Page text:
Published on September 17th, 2018
This might be the first time the words ‘Polynesian’ and ‘Iceboat’ are used together, but Bill Buchholz reports on how these two worlds have come together on the Chickawaukie Ice Boat Club website.
Most sailors are familiar with the crab claw rig, common on the proas and sailing canoes of the South Pacific. In his seminal book on sailing aerodynamics C. A. Marhaj concludes that is is one of the most efficient rigs over a broad spectrum of conditions. Small wonder that an iceboater should be inspired to give it a go. A report by Peter Adrian from Sweden on his crab claw rigged iceboat:
“Am sailing my second season with my modified iceboat: an Isabella Classic with 5m2 (54 sq. ft.) crab claw sail. Just a win-win over all compared against the same boats with conventional Bermuda rig. Just one thing I’ve noticed is she no longer lifts the windward runner at over 60km/h (37 mph).”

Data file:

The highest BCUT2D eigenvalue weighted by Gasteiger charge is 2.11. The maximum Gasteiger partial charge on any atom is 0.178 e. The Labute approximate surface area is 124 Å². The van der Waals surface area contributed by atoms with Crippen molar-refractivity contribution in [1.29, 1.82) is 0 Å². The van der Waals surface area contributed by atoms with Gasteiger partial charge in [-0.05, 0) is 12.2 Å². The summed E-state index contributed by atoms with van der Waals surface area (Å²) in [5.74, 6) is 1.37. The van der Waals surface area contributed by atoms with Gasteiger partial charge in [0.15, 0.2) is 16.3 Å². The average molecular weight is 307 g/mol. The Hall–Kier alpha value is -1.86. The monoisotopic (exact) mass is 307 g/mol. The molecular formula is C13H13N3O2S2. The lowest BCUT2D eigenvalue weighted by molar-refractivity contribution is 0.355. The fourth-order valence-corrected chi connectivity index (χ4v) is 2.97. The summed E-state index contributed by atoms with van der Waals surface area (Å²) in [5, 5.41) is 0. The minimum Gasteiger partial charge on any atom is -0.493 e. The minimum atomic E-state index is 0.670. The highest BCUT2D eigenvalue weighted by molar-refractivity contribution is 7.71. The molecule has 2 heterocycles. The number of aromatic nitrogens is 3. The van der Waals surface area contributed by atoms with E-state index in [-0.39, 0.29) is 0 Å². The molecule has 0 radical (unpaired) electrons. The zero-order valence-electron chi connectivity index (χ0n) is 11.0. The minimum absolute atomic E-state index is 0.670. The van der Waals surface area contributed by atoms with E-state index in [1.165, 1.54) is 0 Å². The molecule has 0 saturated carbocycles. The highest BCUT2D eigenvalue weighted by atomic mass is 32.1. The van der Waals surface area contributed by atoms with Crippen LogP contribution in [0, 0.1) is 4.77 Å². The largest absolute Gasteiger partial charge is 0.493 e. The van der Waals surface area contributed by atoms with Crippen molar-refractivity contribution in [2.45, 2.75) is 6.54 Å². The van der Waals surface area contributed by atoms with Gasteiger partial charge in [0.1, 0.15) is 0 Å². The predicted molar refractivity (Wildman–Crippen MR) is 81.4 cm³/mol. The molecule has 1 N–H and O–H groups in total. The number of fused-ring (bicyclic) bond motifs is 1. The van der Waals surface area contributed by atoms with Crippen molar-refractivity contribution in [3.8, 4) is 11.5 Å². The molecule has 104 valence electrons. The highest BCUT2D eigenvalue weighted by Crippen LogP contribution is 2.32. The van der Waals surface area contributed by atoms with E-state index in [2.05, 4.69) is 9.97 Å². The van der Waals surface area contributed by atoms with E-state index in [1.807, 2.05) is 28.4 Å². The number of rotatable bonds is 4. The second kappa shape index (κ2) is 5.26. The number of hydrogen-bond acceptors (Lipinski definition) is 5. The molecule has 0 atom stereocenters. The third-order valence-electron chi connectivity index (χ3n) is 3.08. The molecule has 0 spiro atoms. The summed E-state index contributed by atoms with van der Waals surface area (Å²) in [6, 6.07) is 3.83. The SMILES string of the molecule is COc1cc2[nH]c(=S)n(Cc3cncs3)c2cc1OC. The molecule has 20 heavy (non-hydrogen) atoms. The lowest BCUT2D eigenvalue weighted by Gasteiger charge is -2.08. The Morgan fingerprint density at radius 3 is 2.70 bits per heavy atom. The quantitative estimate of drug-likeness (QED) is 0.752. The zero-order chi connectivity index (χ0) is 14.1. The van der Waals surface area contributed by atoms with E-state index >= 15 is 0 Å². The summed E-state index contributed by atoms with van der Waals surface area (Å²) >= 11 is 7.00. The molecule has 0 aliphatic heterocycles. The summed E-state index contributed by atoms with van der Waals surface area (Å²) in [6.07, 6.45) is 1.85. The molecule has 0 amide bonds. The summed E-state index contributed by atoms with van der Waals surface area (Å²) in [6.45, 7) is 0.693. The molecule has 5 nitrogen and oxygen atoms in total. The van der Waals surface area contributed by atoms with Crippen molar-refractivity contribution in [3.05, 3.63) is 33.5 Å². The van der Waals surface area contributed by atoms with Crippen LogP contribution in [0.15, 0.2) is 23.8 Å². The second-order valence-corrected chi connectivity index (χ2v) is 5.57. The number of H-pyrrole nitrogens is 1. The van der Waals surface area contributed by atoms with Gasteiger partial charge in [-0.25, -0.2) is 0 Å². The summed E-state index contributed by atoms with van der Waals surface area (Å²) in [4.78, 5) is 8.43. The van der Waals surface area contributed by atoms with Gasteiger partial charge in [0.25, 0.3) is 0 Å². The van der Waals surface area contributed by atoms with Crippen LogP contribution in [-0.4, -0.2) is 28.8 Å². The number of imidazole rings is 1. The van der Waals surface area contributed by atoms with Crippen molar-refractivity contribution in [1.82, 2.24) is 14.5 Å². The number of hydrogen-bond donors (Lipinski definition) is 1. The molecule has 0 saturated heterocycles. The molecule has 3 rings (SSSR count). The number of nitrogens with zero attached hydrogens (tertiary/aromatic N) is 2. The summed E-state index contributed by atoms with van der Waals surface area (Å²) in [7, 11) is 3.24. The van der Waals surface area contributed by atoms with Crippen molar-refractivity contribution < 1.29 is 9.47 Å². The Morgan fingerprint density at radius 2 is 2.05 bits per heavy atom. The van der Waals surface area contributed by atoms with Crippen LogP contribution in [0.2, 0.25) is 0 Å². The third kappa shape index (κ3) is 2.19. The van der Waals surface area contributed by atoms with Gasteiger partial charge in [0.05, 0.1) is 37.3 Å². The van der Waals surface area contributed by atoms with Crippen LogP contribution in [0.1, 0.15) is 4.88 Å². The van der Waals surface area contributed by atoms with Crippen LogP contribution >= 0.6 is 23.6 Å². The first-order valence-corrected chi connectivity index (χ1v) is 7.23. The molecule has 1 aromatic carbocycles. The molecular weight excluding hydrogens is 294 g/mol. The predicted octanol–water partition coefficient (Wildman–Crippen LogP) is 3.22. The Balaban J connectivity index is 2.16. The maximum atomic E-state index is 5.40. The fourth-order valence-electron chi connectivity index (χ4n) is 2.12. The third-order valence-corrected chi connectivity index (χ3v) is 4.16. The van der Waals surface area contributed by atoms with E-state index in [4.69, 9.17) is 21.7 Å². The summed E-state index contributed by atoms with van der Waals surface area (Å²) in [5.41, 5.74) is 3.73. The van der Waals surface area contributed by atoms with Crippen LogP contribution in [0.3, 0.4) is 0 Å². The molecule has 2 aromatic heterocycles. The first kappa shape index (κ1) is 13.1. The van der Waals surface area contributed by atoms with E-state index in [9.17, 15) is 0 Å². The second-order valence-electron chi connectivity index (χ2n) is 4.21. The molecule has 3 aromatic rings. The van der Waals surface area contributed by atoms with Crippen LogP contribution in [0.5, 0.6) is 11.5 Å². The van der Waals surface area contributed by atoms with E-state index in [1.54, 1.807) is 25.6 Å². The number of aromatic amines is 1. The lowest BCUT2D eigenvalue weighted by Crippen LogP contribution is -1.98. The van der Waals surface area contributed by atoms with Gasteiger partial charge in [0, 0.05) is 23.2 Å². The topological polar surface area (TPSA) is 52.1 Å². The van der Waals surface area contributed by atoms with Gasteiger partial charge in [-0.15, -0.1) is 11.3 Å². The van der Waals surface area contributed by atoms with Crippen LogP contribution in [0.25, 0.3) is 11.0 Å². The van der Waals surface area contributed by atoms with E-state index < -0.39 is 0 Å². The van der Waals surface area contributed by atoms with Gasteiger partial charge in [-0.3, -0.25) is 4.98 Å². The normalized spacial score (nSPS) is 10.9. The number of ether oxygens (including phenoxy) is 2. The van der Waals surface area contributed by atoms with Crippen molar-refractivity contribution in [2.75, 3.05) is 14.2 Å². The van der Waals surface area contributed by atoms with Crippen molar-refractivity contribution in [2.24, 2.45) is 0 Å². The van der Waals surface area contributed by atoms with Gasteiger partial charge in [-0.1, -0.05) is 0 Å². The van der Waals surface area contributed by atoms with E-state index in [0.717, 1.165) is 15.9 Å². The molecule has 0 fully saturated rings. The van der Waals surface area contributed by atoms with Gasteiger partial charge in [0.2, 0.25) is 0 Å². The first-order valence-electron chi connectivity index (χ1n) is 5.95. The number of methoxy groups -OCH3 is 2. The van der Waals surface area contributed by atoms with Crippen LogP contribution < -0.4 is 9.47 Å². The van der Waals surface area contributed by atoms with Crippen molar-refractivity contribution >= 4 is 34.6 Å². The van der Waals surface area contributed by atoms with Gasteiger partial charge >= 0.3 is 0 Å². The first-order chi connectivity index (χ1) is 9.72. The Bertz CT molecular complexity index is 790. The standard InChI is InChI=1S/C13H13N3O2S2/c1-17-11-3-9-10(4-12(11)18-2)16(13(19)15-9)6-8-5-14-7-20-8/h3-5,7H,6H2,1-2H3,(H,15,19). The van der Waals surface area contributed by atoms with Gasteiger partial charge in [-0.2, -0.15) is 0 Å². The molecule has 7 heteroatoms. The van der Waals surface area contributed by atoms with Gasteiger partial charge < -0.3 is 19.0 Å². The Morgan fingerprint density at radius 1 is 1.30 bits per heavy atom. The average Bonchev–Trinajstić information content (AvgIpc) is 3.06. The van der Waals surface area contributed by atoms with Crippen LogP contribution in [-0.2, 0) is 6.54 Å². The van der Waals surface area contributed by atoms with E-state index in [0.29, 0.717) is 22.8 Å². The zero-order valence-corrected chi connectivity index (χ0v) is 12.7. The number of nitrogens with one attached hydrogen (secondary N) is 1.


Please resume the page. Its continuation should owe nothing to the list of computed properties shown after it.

The yard is made fast to the apex of a bipod mast and fixed to the hull at the bow, so it cannot move. Like the traditional oceanic rig, only the boom is free to sheet in and out. Iceboats are sailed close-hauled at all times, and tack downwind, so the narrow sheeting range between the bipod is no problem.
The sail is cut dead flat, so it is the simplest of rigs for the home builder. Another advantage is the iceboat can be parked in its box more or less completely rigged. Pull the sack off the spars/sail, lift the yard and clip it to the bipod mast. Install the runners and the boat is ready to go in 5-6 minutes, while the Bermuda rigs are still fighting to get their stuff ready in 20-30 minutes, and even longer if minus 5°C!
It might appear at first glance to be a lateen Cheapskate rig, but look closer and you’ll see major differences. All you’d need is two of old windsurfer masts and some bent aluminum tubing for the bi-pod mast. Any new Cheapskates out there who haven’t built their rig yet? This could be interesting…